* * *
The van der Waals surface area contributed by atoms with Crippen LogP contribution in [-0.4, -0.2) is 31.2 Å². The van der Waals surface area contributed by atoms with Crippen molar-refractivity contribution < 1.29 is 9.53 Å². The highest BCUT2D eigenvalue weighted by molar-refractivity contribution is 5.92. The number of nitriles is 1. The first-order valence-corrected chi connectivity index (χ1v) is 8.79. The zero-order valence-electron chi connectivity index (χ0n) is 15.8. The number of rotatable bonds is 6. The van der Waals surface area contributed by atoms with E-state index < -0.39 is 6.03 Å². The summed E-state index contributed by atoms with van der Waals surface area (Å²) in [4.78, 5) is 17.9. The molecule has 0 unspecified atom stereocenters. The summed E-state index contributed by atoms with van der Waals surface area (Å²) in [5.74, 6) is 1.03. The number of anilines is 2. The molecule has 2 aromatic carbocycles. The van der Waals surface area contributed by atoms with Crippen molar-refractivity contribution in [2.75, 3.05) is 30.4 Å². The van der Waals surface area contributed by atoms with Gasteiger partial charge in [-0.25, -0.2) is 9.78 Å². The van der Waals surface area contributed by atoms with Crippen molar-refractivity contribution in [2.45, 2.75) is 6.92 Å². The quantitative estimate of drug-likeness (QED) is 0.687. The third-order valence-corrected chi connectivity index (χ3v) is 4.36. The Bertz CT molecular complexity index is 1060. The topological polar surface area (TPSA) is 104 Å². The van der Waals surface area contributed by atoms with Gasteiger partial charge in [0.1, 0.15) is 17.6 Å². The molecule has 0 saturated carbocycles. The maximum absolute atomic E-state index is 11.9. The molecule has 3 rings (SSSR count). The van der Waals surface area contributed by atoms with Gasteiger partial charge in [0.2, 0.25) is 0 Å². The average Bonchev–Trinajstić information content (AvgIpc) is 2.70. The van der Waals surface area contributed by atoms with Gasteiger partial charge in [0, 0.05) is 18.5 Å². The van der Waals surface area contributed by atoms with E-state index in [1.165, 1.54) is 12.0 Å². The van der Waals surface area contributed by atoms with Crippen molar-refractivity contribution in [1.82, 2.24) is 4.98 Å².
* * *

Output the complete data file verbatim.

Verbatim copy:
The van der Waals surface area contributed by atoms with Crippen LogP contribution in [-0.4, -0.2) is 31.2 Å². The van der Waals surface area contributed by atoms with Crippen molar-refractivity contribution < 1.29 is 9.53 Å². The highest BCUT2D eigenvalue weighted by molar-refractivity contribution is 5.92. The number of nitriles is 1. The first-order valence-corrected chi connectivity index (χ1v) is 8.79. The zero-order valence-electron chi connectivity index (χ0n) is 15.8. The number of rotatable bonds is 6. The van der Waals surface area contributed by atoms with E-state index < -0.39 is 6.03 Å². The summed E-state index contributed by atoms with van der Waals surface area (Å²) in [4.78, 5) is 17.9. The molecule has 0 unspecified atom stereocenters. The summed E-state index contributed by atoms with van der Waals surface area (Å²) in [5.74, 6) is 1.03. The number of anilines is 2. The molecule has 2 aromatic carbocycles. The van der Waals surface area contributed by atoms with Crippen molar-refractivity contribution in [2.75, 3.05) is 30.4 Å². The van der Waals surface area contributed by atoms with Gasteiger partial charge in [-0.25, -0.2) is 9.78 Å². The van der Waals surface area contributed by atoms with Crippen molar-refractivity contribution in [2.45, 2.75) is 6.92 Å². The quantitative estimate of drug-likeness (QED) is 0.687. The third-order valence-corrected chi connectivity index (χ3v) is 4.36. The Bertz CT molecular complexity index is 1060. The topological polar surface area (TPSA) is 104 Å². The van der Waals surface area contributed by atoms with Gasteiger partial charge in [0.1, 0.15) is 17.6 Å². The molecule has 0 saturated carbocycles. The maximum absolute atomic E-state index is 11.9. The molecule has 3 rings (SSSR count). The van der Waals surface area contributed by atoms with Gasteiger partial charge in [0.2, 0.25) is 0 Å². The average Bonchev–Trinajstić information content (AvgIpc) is 2.70. The van der Waals surface area contributed by atoms with Gasteiger partial charge in [0, 0.05) is 18.5 Å². The van der Waals surface area contributed by atoms with E-state index in [1.165, 1.54) is 12.0 Å². The van der Waals surface area contributed by atoms with Crippen molar-refractivity contribution in [1.82, 2.24) is 4.98 Å².